Pest Control Ambridge, PA
Hours. Mon-Fri 9AM-5PM, Sat-Sun 9AM-12PM
Address. 805 Duss Ave, Ambridge, PA 15003
Tel. (724) 359-0170
The name “blow fly” comes from an English phrase “fly blown” that had to do with meat that had eggs laid on it. Blow flies are unwelcome guests at any meal because of their associations with unsanitary behaviors such as laying eggs on food. They have a particular preference for rotting food as well as excrement and after crawling around on unsanitary things they can land on food items, which can lead to illness and disease.
Adult blow flies are typically shiny and somewhat metallic-looking. They may have blue, black, or green thoracic and abdominal segments. They may occasionally pollinate flowers, especially those that have a very strong odor like that of rotting meat. Flowers that meet these requirements include the American pawpaw and the Dead Horse Arum. Flies may land on the flowers and consume nectar as a source of carbohydrate fuel that they use during flight, however, when, how, and why the flies might consume flower nectar is still not completely understood.
Typically blow flies lay their eggs on dung or carrion and the larvae hatch into maggots which then scavenge the material for food. The eggs themselves are yellow or white in color and look somewhat like pieces of rice. One female may lay as many as 150 to 200 blow fly eggs per batch and 2,000 eggs over the course of her entire lifetime. It isn’t uncommon for blow fly larvae to be found near other larvae on the same carcass. For example, Sarcophagidae, Muscidae, and acalyptratemuscoid flies may also inhabit the same piece of rotting meat or dung.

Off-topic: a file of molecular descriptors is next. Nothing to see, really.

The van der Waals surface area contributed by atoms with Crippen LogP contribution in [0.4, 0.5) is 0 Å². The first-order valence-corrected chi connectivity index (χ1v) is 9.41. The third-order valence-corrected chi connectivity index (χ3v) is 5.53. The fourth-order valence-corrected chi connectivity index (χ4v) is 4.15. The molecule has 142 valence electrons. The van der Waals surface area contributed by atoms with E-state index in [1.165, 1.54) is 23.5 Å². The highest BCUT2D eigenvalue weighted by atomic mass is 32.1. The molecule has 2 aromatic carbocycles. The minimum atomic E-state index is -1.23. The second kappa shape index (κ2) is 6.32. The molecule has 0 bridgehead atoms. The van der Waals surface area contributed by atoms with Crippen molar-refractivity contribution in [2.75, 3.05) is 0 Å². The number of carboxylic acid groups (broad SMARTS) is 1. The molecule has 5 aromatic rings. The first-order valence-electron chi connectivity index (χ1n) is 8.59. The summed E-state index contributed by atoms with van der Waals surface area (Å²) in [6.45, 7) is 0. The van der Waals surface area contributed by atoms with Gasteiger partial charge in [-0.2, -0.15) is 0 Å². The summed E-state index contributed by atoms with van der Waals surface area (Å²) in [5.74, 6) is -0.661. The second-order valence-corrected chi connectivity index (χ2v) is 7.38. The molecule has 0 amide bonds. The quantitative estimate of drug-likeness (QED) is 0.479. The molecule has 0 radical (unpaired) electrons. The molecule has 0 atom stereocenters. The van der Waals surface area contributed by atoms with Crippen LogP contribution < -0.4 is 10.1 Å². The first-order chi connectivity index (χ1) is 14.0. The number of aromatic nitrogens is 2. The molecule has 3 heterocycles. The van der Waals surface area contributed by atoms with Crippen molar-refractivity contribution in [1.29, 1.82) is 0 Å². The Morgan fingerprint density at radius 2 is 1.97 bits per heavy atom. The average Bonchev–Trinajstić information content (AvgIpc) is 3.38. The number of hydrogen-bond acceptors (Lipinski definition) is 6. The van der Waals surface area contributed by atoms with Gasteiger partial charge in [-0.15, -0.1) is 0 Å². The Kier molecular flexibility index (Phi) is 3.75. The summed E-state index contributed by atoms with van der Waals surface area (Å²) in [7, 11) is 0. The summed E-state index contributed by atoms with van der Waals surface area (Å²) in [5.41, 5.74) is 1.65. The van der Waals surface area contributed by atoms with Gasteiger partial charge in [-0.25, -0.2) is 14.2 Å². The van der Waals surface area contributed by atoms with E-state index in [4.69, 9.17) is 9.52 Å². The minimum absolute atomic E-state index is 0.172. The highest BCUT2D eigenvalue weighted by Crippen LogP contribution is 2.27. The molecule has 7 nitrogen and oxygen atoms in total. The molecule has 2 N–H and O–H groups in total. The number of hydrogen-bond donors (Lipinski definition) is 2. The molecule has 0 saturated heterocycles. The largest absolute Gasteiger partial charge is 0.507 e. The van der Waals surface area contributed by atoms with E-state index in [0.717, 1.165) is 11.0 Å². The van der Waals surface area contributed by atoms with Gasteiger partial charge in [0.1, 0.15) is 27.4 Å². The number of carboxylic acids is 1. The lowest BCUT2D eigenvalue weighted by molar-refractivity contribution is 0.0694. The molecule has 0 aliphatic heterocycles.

In order to lay eggs, female blow flies require a substantial amount of protein. Most experts believe that females will visit carrion in order to eat as well as to lay eggs, but this still has not been proven. Blow flies that are hatching from eggs may take about 8 hours to complete the process and progress to the larval stage. Larvae then must pass through three stages of development known as instars. Each stage in the process requires molting. The rate at which they grow will depend on environmental factors as well as the species of blow fly in question. For example, at room temperature, one particular species of blow fly, the Phormiaregina, may be able to progress from the egg stage through the larval stage to pupa within 6 to 11 days. At the end of the third larval stage, the pupa leaves the corpse behind and burrows into the ground. It will emerge within one to two weeks later. Typically blow flies prefer temperate or tropical climates and they will actively seek out layers of very loose, moist soil where they can lay eggs and their larva will survive and be able to pupate.
There are at least 1,100 species of blow flies that are currently known to man. Various species exist in Africa and southern Europe, but the most common Calliphoridae species are found in India, the southern United States, Central America, and Japan.